I could argue that the screenshot is a new work/interpretation with its own new copyright to me as the original author. If so, I would license it under the GNU Affero General Public License 3 + any later version (without having really investigated what it means for works that aren’t software) and also the Creative Commons Attribution-ShareAlike 4.0 International (despite it doesn’t have a trusted path of upgradability). Why do I pick these two licenses? Simply by looking around which ones are most protective of users rights/freedoms, what features they offer in service to that. These licenses are not perfect, but the best we can do for now without violating the law, as we can’t change it nor afford to ignore it.
But did I obtain rights myself, is there enough that statisfies the threshold required to become copyrightable? It could be the composition, I also draw the rectangles, but then, the output of my converter isn’t copyrightable as it was generated by a machine and not a human. Then, making an image of it in a particular way/composition might render it copyrightable again, but I didn’t change the program output, so it’s probably not enough creative expression of my own. Can I obtain rights similar to reproduction photography that makes a photo from an old Public Domain painting in the museum and get copyright on the basis of “creative arrangement” ending 70 years after the death of the photographer? In contrast to photography, I can’t creatively influence the capturing process of the screenshot function as standardized by the operating system. On the other hand, I positioned the two windows carefully and also cut it to a certain detail subframe, something that reproduction photography might not be allowed to do as it’s supposed to reproduce the original truthfully.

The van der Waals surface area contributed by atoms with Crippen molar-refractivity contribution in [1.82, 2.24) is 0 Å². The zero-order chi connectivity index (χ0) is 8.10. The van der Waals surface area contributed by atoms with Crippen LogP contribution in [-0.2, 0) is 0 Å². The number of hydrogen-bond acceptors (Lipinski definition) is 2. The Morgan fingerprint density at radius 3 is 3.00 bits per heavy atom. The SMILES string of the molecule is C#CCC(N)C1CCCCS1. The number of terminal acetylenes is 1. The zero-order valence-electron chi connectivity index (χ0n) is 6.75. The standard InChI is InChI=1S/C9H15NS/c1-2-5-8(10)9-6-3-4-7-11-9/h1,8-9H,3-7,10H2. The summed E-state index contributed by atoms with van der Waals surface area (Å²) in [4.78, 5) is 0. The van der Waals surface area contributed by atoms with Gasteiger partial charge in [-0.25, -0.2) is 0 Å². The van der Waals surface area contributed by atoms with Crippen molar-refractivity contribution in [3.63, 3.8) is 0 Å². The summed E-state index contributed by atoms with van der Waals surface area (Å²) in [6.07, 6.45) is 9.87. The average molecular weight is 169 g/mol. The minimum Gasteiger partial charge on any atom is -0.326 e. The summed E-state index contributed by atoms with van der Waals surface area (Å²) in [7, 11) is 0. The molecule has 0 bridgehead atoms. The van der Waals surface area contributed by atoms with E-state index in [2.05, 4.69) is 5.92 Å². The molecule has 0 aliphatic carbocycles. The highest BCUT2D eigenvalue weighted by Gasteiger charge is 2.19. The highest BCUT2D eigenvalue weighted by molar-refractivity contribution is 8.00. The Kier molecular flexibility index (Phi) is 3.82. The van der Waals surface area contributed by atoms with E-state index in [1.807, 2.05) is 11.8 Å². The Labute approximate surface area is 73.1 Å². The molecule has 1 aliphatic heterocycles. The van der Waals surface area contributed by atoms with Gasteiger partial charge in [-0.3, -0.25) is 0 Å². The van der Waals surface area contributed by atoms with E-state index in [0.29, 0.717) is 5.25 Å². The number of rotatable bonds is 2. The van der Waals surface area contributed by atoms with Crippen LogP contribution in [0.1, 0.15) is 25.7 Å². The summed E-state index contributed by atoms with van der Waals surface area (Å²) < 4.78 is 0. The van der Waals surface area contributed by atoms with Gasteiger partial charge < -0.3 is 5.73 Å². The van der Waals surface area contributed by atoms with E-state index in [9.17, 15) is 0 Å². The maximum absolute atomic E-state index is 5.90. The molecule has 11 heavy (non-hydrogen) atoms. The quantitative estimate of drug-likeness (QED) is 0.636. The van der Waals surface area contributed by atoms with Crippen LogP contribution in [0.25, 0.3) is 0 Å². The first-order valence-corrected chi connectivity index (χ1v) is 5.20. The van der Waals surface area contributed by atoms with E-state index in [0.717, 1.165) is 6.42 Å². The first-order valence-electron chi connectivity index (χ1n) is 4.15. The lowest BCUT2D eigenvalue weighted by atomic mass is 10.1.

What if the screenshot would turn out to be a combined, collaborative work? That’s usually the case if several authors work together in creating a shared result for which the individual contributions are hard or impossible to determine afterwards. Now, Frode and I didn’t work together in arranging the screenshot, but Frode’s contribution in form of the text is clearly identifiable, so did we both earn copyright for the new, combined work? What about the UI elements that are visible from the text editor and WordPress, are their UI layout design portions (as used) covered by copyright and would I need to ask for permission to publish the screenshot? If so, we all would have to agree on licensing in order to not block each other from using the result ourselves. If we fail to agree on licenses or one of us changes his mind at any point in time and fails to convince the others, and it makes no sense or is impossible to break up the combined work into its constituting parts, the effort of creating it would go to waste, which is why collaborative projects need to decide on licensing in advance to avoid legal entrapment.
The screenshot could also be seen as a derivative work and to create such requires permission from the original author of the work the derivative is based on. While it’s pretty obvious that Frode’s text isn’t the main subject of the screenshot, Frode could claim that the image is a derivative because I would not have been able to produce it without his text as the basis. Choosing a different text or coming up with one myself might sound like a feasible alternative, but the aspects I want to focus the viewer’s attention on are particular constructs as found in this specific instance. Demonstrating them in any other context would make them far less relevant in their function as a practical statement. So if it is a derivative, I didn’t ask Frode for permission to create it.